About this Research Topic
We do not yet fully understand why and how the brain works and which are the underlying essential properties giving rise to a variety of higher cognitive functions, such as perception, memory, attention, decision making, motivation, imagination, creativity, social cooperation, etc.
At present, the available technologies aiming to measure, map, manipulate, or monitor the Spatio-temporal activity of neurons, at various levels, are still limited.
The bottom-up approach aiming to simulate the human brain, starting from a single neuron or from an ensemble of neurons, has had limited success, due to the increasing mathematical and computational complexity, increasing as we pass from the microscopic neuronal scale to the macroscopic cortical network layer scale, as evident from the simulations using software such as NIST, BRIAN, NEURON, etc.
The top-down approach, aiming to understand the cognitive functions of the brain, also encounters its limitations; while aiming to model the abstract features, the microscopic intricacies at neuron level are lost.
There are various computational cognitive architectures that have been developed lately, such as ACT-R, CLARION, OpenCog, etc. These have yielded some task-specific results, but are still not able to simulate general-purpose, constantly learning, self-organizing, and self-healing cognitive machines.
Computational neuroscientists, cognitive scientists, and AI researchers have recently simulated complex data-driven learning machines, which have been claimed to behave as intelligently as human beings. However, these learning machines are still far from simulating higher cognitive functions, such as attention and cognitive control, explicit knowledge acquisition and application, creative tasks, and so on, and they hardly incorporate any computational aspect concerning microcircuits that synergistically create complex human brain functionality.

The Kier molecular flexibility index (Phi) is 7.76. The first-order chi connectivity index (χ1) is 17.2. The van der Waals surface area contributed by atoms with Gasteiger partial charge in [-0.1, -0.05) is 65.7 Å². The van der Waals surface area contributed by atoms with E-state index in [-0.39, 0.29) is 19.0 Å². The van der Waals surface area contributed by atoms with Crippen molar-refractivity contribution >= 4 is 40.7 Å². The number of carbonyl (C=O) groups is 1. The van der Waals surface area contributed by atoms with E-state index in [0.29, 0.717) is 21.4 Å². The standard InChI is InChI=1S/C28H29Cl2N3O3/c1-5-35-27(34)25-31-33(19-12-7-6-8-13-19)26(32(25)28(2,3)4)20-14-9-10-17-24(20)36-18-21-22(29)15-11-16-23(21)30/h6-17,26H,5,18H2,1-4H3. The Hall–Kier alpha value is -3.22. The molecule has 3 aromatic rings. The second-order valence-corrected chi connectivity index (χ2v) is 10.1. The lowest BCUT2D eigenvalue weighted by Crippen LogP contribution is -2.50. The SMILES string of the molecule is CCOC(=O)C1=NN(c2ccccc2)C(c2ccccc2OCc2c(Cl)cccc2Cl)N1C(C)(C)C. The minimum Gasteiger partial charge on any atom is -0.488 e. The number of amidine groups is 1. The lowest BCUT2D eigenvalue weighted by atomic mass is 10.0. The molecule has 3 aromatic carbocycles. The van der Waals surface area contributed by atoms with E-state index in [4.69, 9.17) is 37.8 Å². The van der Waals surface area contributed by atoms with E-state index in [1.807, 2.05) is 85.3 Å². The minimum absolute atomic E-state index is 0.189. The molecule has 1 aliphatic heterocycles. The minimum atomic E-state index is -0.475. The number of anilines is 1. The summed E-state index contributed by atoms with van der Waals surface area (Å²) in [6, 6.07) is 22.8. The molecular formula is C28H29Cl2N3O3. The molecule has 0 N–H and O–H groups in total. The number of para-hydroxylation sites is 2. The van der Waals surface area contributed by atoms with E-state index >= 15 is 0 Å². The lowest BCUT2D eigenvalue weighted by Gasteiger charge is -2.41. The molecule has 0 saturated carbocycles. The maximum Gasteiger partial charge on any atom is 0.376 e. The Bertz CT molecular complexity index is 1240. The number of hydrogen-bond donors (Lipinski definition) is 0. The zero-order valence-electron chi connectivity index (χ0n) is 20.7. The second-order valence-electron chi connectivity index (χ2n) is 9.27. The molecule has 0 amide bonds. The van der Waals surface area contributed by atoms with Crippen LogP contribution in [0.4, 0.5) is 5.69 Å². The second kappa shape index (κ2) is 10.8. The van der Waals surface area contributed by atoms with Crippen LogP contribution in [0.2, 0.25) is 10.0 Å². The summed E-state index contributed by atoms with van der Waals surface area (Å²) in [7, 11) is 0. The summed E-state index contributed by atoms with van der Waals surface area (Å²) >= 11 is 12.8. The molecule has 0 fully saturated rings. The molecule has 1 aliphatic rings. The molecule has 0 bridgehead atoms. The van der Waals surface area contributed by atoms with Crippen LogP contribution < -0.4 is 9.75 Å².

Another nature-inspired trend is to model and simulate a social brain by using complex networks, to explore the brain’s properties.
These attempts claim good accuracy or performance on carefully created and favorably cleaned data sets, or specific tasks in a structured and controlled environment, these approaches are though too brittle to be generalized across changing situations in real environments.
The purpose of this Research Topic is to review the understanding of the human brain functionalities and compare and contrast this understanding, with the work of brain-related modeling and simulations, underlining gaps, analyzing the current techniques’ weaknesses, and explore new ones.
To develop a cognitive computation framework, we need to study cognitive functionalities mechanisms and model/simulate them, starting from neuronal circuits up to the social brain.
Our focus is on cognitive, computational, and system neuroscience, cognitive science, and formal (mathematical/computational) analysis of brain and cognitive functionalities.
With this perspective in mind, we welcome original research or review works for submission.
Contributions may include, but are not limited to, the following topics:
• Simulating Neuronal Circuits for Higher Brain Functions
• Whole Brain Simulations: Successes and Disappointments
• Experiments with Cognitive Architectures and Other Generic and Global Models
• Modeling and Simulation of Attention, Learning, Memory, Decision Making, and Other Cognitive Functions
• Cognitive Social Simulation
• Models of Language Production and Comprehension
• Computational Models of Emotion, Motivation, Imagination, Creativity, etc.
• Brain-Machine Collaboration for Cognitive Computation
Keywords: Cognitive Modeling, Brain Simulation, Computational Models for Brain Functions, Social Brain, Affect Modeling, Computational neuroscience, Computational psychology
Important Note: All contributions to this Research Topic must be within the scope of the section and journal to which they are submitted, as defined in their mission statements. Frontiers reserves the right to guide an out-of-scope manuscript to a more suitable section or journal at any stage of peer review.